Prime minister Theresa May has repeated that the unique circumstances of North Ireland will require a specific Brexit solution. It is vital that joint work on the peace process is not affected in any way, it is too important for that, said PM May in Brussels after a meeting of EU leaders.
In their summit conclusions, the EU leaders said there was some progress on protecting the Good Friday Agreement and Common Travel Area. They said these principles would need further refinement.
EU leaders added that they expect the UK to 'present and commit to' flexible and imaginative solutions called for by Ireland's unique situation. Mrs May said the EU and UK were both agreed there could be no physical infrastructure on the Irish border.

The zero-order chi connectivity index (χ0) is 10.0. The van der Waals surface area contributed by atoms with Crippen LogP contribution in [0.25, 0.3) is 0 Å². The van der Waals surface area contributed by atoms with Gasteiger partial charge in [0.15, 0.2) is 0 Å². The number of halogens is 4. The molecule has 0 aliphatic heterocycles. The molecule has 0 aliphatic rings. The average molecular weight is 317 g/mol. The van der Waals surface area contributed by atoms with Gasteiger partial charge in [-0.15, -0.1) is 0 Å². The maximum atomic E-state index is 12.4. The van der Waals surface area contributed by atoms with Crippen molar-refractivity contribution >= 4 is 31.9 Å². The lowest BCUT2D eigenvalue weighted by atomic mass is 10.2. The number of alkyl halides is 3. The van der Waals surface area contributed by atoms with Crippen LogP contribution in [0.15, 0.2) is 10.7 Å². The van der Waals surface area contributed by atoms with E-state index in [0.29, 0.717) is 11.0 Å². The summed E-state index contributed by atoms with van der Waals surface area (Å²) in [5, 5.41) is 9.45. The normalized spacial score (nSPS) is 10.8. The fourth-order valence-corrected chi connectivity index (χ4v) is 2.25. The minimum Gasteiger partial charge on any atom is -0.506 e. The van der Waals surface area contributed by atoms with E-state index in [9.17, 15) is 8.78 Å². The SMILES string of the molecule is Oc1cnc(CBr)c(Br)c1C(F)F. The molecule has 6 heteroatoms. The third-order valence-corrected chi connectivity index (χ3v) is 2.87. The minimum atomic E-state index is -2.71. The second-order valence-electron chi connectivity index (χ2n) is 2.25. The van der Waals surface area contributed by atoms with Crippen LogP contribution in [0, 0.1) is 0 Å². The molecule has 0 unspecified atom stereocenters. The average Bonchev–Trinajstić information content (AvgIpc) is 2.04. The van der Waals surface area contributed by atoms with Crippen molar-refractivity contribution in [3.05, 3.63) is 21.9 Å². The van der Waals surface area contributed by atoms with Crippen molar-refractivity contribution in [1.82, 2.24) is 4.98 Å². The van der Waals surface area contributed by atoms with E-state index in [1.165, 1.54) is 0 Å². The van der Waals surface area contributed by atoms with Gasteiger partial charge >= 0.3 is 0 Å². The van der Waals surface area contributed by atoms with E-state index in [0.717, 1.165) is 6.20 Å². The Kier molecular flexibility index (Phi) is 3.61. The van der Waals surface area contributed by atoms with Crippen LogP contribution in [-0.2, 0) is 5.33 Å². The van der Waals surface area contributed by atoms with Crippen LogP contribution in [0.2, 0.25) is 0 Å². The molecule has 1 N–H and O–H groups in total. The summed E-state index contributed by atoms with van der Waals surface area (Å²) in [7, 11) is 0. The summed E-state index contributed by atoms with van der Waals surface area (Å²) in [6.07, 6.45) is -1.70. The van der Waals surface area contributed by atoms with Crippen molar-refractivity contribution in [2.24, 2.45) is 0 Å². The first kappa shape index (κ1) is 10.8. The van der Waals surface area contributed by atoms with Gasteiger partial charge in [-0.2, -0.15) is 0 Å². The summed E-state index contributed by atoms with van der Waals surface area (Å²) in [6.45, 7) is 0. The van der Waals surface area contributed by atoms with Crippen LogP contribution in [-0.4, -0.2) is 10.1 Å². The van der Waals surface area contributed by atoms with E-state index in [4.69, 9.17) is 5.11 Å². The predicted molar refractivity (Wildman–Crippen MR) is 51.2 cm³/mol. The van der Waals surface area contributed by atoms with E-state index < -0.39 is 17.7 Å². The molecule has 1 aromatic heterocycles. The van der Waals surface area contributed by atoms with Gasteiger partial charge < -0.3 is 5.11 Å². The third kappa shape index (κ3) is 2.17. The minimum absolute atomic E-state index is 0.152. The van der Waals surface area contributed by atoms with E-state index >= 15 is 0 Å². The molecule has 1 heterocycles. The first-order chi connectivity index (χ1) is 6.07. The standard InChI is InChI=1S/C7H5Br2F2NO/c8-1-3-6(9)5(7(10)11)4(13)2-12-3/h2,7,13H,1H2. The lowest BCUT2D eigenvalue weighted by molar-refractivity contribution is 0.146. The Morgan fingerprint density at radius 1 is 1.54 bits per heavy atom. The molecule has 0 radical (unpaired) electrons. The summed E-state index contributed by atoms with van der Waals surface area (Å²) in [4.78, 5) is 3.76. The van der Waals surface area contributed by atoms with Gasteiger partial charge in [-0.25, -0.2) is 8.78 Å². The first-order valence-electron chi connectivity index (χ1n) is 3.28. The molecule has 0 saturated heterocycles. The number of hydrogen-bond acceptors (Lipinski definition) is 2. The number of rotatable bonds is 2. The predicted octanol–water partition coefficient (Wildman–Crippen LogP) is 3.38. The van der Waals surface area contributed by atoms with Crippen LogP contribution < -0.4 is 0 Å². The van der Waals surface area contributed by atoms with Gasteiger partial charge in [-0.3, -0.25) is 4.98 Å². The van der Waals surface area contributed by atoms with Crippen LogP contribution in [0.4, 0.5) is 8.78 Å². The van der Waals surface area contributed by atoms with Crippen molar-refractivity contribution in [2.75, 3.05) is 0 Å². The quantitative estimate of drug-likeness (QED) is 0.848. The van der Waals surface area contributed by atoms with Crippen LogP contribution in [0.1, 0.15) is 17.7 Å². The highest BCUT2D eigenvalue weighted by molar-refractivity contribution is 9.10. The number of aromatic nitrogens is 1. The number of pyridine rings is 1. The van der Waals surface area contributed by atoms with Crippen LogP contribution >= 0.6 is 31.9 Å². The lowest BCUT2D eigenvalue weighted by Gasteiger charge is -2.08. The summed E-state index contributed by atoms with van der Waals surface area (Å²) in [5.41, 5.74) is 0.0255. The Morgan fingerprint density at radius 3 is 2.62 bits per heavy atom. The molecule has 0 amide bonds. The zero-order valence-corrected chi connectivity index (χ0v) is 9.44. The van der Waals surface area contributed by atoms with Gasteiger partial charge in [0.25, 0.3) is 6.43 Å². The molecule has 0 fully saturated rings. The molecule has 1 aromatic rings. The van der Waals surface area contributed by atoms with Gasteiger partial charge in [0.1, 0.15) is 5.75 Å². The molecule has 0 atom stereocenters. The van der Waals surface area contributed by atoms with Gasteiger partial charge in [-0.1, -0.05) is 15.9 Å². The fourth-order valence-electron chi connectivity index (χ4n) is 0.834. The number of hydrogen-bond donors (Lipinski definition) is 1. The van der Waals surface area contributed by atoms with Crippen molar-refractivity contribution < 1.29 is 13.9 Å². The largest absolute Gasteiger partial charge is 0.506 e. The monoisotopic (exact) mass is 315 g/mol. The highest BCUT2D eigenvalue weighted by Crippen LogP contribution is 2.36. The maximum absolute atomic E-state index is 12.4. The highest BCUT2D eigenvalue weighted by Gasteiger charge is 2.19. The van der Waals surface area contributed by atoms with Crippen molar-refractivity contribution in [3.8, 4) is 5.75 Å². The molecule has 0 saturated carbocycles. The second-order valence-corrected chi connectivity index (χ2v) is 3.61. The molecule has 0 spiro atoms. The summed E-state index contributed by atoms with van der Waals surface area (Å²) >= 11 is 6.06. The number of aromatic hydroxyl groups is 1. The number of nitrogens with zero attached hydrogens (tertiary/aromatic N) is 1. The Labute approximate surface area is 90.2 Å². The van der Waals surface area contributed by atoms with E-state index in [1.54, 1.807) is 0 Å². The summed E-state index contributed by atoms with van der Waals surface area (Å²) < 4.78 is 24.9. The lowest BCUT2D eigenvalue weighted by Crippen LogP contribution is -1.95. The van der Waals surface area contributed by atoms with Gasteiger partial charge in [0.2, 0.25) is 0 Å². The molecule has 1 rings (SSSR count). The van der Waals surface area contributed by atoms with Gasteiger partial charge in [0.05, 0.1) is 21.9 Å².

The Irish prime minister has described Mrs May's contribution at the EU leaders meeting as very positive.
Taoiseach Leo Varadkar said she had specifically referenced the unique situation in both the Republic of Ireland and Northern Ireland. He said she had strengthened her language about avoiding a hard border.
Speaking at the European Council in Brussels, the Taoiseach repeated his call for the UK to provide more detail on how it will maintain an infrastructure-free border when it leaves the customs union and single market.
Mr Varadkar said he would miss the UK when it leaves, praising Mrs. May's strong interventions on taxation of the digital economy which he said was very much in line with Irish thinking.